The Ides of March Madness: Your NCAA Tournament is underway, affectionately known as March Madness, and both your University of Louisville battling basketball Cardinals and University of Kentucky winning Wildcats are in the big show. Highly seeded, too. And both teams play today.
Let’s start with your Cardinals. They’re the No. 2 seed in the Midwest Region. They’ll face the Gamecocks of Jacksonville State today at 2:45 p.m. in Indianapolis. USA Today runs the AP’s quick glance game preview. They say both teams would like to win, so it’s a good thing they’ll be keeping score.
After Louisville’s loss to Duke in the ACC tournament, The Washington Post says the No. 2 seed was a big surprise. They had pegged Louisville for a strong No. 4.
The Cardinals were projected as the best of the No. 4 seeds, so landing on the No. 3 line wouldn’t have been too out of place. But a bump to a No. 2 seed was surprising for Rick Pitino’s team, which beat exactly one team in the tournament field away from home (Wichita State). In this case, good road wins count, except when they don’t.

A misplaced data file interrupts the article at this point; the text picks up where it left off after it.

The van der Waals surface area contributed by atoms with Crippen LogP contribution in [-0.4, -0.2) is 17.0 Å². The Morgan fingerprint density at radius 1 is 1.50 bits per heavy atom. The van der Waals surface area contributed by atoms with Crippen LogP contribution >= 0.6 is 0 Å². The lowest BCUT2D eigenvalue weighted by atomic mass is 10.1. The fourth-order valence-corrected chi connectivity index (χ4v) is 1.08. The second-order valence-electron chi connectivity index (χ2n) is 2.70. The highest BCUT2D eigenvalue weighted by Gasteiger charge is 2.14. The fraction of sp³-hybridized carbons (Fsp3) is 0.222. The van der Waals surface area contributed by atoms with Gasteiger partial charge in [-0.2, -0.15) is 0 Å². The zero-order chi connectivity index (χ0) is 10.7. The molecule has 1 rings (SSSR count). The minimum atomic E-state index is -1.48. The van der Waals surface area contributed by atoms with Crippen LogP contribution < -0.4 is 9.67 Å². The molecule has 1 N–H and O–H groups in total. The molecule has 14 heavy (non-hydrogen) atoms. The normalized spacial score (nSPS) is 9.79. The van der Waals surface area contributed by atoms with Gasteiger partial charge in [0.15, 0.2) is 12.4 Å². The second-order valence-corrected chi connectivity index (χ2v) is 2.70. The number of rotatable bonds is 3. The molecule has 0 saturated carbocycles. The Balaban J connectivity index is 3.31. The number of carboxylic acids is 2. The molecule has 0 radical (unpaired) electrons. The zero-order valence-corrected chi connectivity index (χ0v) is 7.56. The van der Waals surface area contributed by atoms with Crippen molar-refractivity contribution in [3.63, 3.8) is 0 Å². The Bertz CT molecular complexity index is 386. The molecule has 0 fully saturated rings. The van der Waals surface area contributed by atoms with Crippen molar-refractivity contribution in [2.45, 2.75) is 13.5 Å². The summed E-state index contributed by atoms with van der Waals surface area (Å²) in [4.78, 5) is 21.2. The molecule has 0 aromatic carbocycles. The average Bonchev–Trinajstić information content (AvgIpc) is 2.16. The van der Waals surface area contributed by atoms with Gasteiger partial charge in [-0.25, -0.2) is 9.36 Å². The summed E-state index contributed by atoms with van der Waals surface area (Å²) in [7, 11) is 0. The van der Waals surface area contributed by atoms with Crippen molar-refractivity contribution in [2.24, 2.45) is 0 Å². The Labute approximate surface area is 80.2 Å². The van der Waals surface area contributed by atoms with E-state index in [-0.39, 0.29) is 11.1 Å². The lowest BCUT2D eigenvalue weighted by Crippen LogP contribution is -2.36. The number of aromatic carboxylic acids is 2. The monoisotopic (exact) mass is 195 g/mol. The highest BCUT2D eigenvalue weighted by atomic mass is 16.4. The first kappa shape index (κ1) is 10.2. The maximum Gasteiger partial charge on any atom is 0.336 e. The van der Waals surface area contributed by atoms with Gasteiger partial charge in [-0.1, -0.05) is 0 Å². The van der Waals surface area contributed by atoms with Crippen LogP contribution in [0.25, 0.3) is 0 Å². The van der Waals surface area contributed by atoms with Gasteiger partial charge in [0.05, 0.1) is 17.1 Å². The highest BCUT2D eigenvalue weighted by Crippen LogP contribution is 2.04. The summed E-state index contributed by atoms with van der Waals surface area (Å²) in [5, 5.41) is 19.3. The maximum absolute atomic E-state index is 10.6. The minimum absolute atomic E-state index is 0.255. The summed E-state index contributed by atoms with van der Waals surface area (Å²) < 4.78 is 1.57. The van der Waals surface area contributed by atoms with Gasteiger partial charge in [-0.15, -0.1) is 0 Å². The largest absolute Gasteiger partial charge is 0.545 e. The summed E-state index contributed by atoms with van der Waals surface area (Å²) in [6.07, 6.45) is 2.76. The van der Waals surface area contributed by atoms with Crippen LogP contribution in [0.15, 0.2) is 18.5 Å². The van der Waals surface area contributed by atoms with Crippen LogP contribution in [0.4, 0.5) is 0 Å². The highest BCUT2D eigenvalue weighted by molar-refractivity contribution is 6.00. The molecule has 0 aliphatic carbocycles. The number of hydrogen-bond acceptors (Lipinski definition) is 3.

USA Today and Newsday say coach Rick Pitino is just happy to be playing in the tournament at all, considering last year’s postseason ban. The ban was a self-imposed pre-emptive punishment for allegations claiming a former assistant used an escort service and campus parties as a recruitment tool.
Your Wildcats are also coming into the tournament as a No. 2 seed in the South Region. They’ll play the No. 15 seed — and this is an exciting entry — the Norse of Northern Kentucky University — also yours. This is NKU’s first tournament appearance. They’ll play tonight at 9:40 p.m.
Mr. Ruby estimates feeding 15,000 students could cost him over $1 million, but says it’s worth it to offer support to the team, given what the university means to the region.
Sporting News doesn’t think Mr. Ruby has much to worry about. They believe Kentucky’s greatest threat will come in round 2, predicting a matchup with Wichita State. CBS Sports agrees; they believe Kentucky has the toughest No. 2 seed path in the tournament, whether they face Wichita State or Dayton in the second round.